When David Cochran arrived at John A. Logan College (JALC) in 2001 to teach history, the first thing he noticed was the quality of the faculty at the Carterville, Illinois community college. He remembered reading a 1999 study published in an issue of Rolling Stone that ranked the small institution in the top 10 of community colleges nationally. The 7,000 student-strong school punched well above its weight, and in his view, the faculty was the chief reason why.
Fifteen years later, the very aspect Cochran viewed as the backbone of the institution was the first thing on the chopping block when JALC needed to cut costs. This past March, squeezed by the ongoing budget crisis in Illinois, the college’s board of trustees voted to lay off 55 employees, eliminating entire disciplines and services from the school’s curriculum.
The 55 employees, which include Cochran, consisted of 15 non-teaching professionals, five teamsters and 35 full-time faculty members — more than a third of the college’s 91 faculty members.
“These were tenured faculty members, some of whom had been there for 23 years,” says Gary Caldwell, who has taught psychology at the college for 42 years. JALC declined to comment on this story.
Administrators hope the layoffs will help plug up a $7 million hole in the school’s operating budget left partly by the failure to receive state funds.
While these cuts are particularly devastating for a small institution like JALC, they are by no means unique. Over the last six months, Western Illinois University (WIU) — a public university serving the rural and sparsely populated area of western Illinois known colloquially as “Forgottonia” — has seen 143 staff members lose their jobs, a figure which includes 30 faculty members. WIU President Jack Thomas is hoping the layoffs will save the university $1 – 2 million to get it through the year.
Although the exact details of each case are unique, there are key parallels, not least the lack of transparency that critics say has been used by administrators to ram through the layoffs, and the way faculty — specifically those in the liberal arts — have been forced to disproportionately bear the burden of cost-cutting. Former faculty members and union leaders at both institutions say that the firings are part of a goal of pushing Illinois’ regional institutions of higher learning to become centers of vocational training, as well as a wider trend that has seen the transformation of university teaching positions once considered elite into casual, low-wage work.
Faculty the first to go
If the numbers are the sole basis of a higher-ed administrator’s calculus, the targeting of faculty for cuts seems a rational course of action. Faculty salaries and benefits are the single largest category of expense at private and public nonprofit colleges and universities, and the second largest in for-profit institutions.
But those opposed to the cuts say the intangible losses that result from faculty firings that cannot be crunched on a calculator. They say that the decision by administrators at both schools to cull the ranks of faculty members has severely damaged the schools’ reputations and hobbled their ability to adequately serve their functions as educational institutions. WIU spokesperson Darcie Shinberger says that institutions must “continually evolve” and that WIU’s reputation and ability to serve its students remain strong.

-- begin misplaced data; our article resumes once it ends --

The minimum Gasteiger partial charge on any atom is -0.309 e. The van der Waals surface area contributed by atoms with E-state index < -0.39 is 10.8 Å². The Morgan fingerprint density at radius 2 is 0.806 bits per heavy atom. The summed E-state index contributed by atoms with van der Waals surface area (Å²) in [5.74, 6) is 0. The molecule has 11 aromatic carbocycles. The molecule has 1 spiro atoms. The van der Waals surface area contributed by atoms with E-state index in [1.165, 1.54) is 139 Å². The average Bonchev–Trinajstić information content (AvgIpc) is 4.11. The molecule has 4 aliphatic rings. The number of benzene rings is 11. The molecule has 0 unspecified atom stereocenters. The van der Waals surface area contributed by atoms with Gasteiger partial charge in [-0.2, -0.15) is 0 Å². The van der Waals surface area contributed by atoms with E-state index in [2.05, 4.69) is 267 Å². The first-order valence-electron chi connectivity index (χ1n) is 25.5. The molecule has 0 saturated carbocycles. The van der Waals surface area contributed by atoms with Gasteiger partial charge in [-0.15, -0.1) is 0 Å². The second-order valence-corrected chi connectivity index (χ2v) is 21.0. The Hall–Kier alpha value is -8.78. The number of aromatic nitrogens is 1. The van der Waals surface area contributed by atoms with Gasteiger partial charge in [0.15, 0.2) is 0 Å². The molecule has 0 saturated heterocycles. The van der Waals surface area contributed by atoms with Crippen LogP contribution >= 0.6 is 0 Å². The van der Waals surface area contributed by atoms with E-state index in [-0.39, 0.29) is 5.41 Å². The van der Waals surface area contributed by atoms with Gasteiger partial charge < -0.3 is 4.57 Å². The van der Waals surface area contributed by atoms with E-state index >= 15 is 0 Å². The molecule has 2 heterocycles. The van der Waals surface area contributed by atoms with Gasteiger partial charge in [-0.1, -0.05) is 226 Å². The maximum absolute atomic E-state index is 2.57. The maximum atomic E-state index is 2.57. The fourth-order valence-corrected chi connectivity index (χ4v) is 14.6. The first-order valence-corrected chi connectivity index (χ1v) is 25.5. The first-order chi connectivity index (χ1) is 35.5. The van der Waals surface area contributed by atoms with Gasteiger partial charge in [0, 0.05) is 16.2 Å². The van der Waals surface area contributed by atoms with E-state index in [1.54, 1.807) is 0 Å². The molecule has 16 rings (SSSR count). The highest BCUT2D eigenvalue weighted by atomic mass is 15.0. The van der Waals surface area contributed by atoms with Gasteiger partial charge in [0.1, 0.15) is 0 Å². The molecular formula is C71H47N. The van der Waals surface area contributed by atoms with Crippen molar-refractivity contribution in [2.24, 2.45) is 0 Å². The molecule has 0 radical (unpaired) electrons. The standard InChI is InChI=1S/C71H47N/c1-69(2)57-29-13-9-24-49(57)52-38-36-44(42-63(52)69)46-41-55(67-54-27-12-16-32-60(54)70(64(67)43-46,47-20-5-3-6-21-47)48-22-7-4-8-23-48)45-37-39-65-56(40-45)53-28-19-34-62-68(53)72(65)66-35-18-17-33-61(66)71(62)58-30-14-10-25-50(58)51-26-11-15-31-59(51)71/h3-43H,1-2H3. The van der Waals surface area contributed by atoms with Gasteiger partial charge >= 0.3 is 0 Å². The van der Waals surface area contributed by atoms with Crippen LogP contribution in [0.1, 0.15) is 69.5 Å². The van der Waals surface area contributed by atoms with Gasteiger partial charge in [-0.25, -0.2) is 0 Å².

At JALC, the layoffs have meant a sharp reduction in several departments, including English and social science, and the elimination of the school’s cosmetology and dental hygiene programs. Cochran says his former department of social science went from 10 members to only four, with layoffs accounting for six losses and one faculty member retiring early.
The school’s English department similarly fell from six members to only three. Cochran says there are now no historians left at JALC, and while some fired faculty have been recalled, none of these were in the social science department.
“This has simply ripped the guts out of the college,” he says.
The situation is similar at WIU, where many of the layoffs were focused in the colleges of Arts and Sciences, Fine Arts and Communications, and Health and Human Services, and hit the humanities — subjects traditionally focused on imparting knowledge for its own sake — hard. Although some of those initially slated for firing have been recalled, history professor Peter Cole (a regular In These Times contributor) says the cuts in his department originally proposed would have meant the elimination Asian history. The sole professor teaching Latin American history has been fired.
“We would have no one who teaches whole regions of the world,” he says.
Shineberger says the university is simply adjusting its faculty to levels consistent with current enrollment numbers. The university’s latest enrollment numbers show that between 2011 and 2015, enrollment for subjects like African-American Studies, English, History and Philosophy have dropped 35 percent, 47.4 percent, 24 percent and 18.5 percent, respectively.
“Even though some of the low enrollment degree programs may not longer exist, some of the courses will remain to ensure that students do certainly have access to a variety of courses,” she says.
In any case, the result has been a decimation of morale at WIU, to the point where the university’s president was forced to issue a statement denying a persistent rumor that the school was headed towards closure.
“A pall has been cast over the students and faculty,” Cole says.
That also means a larger burden will fall on the faculty that are left behind. William Thompson, chapter president for the University Professionals of Illinois (UPI) Local 4100 of IFT, AFT, AFL-CIO, says the teaching load for those who are left will rise to the contractual maximum, leaving less time for faculty to prepare for classes and research. Shineberger says the faculty reduction won’t have a widespread impact on existing teaching loads.